In Figure 4, a depiction of the execution flow is presented. In the scope of this work “session” is defined as the computation of N P E s output feature maps concurrently by the PEs, thus multiple sessions are needed in order to fully execute a layer, e.g., with N P E s = 32 and N o u t _ c = 64 , N s e s s i o n s = N o u t _ c N P E s = 2 are needed. Moreover, an “even” and “odd” session refer to an even numbered session (e.g., session 0) and to an odd nuber session (e.g., session 1). The ECG-ID-BNet inference starts with a setup phase, which involves downloading the first batch of N P E s filters, to enable the execution of the first session. After that, the execution parameters control units work concurrently in a ping-pong fashion: when one is working in an “even” session, the other is working in an “odd” one.
This promotes execution performance, but puts a memory constrain in the internal PE memories, since they need to be large enough to hold two sets of filters’ weights at a time. The control unit employs counters to iterate through the network’s inference iterators. The input/output memory module contains an address calculator, which uses a counter to keep track of the current output address and current output channel to compute the PEs’ outputs memory destinations.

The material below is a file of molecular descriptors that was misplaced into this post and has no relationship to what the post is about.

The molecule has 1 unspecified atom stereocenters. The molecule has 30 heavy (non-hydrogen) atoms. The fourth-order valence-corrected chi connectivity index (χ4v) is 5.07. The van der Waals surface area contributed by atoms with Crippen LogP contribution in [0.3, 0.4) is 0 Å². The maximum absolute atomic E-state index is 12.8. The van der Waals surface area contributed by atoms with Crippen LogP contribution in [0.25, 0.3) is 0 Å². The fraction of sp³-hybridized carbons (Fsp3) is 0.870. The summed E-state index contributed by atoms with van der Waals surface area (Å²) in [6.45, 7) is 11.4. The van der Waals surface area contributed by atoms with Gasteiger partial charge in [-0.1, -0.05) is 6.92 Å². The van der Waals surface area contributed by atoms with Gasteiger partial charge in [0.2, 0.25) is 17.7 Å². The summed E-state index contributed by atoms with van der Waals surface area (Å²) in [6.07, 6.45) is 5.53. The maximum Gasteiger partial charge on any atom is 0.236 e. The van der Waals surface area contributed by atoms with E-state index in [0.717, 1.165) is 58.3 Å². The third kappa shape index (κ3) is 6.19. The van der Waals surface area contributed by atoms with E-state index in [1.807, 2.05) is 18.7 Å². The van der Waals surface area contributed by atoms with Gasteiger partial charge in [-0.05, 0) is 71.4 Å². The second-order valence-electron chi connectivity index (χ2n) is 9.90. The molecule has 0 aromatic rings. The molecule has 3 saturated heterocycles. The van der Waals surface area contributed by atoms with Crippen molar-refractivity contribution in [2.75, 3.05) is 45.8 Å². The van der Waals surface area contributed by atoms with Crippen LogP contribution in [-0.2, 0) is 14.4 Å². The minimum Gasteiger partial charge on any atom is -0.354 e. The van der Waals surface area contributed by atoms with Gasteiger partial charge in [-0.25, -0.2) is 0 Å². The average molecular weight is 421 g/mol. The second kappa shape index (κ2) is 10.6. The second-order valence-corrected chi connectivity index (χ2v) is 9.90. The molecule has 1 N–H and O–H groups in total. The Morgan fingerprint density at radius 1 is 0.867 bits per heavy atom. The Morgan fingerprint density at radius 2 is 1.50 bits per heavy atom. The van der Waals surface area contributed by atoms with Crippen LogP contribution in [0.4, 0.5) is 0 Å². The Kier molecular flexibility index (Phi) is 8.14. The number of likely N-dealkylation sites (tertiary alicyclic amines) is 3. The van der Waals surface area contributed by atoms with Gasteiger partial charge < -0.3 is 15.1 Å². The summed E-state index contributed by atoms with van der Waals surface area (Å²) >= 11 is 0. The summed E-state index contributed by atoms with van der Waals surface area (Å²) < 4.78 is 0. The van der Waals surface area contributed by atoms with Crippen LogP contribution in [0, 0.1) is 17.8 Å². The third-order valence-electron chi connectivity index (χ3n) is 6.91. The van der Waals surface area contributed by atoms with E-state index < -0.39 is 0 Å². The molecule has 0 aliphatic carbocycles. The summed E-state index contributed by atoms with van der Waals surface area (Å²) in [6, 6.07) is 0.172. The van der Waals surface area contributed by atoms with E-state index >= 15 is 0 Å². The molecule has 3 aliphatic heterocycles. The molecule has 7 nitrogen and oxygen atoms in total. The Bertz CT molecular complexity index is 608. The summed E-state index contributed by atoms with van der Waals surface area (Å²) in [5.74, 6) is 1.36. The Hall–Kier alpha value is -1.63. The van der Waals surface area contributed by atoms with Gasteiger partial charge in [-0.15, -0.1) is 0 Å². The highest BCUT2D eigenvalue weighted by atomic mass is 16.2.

4.2. Memory Specification

The target FPGA contains 50 36kb BRAMs (detailed in Table 3), and each BRAM can be configured as single-port RAM, simple dual-port RAM, true dual-port RAM, simple-port RAM or dual-port RAM [25]. The simple dual-port RAM is the configuration that enables maximum port width; due to the FPGA constraints, the BRAM’s d e p t h × w i d t h ratio must be one of the following: 32 k × 1 ; 16 k × 2 ; 8 k × 4 ; 4 k × 9 ; 2 k × 18 ; 1 k × 36 ; or 512 × 72 [26].
This IP uses the internal FPGA BRAMs to hold three main data components: (1) NN parameters; (2) weights for each filter; and (3) input and output feature maps. In Table 7, a detailed ECG-ID-BNet memory usage is shown, where the memory necessary to hold the weights of each filter/neuron are indicated.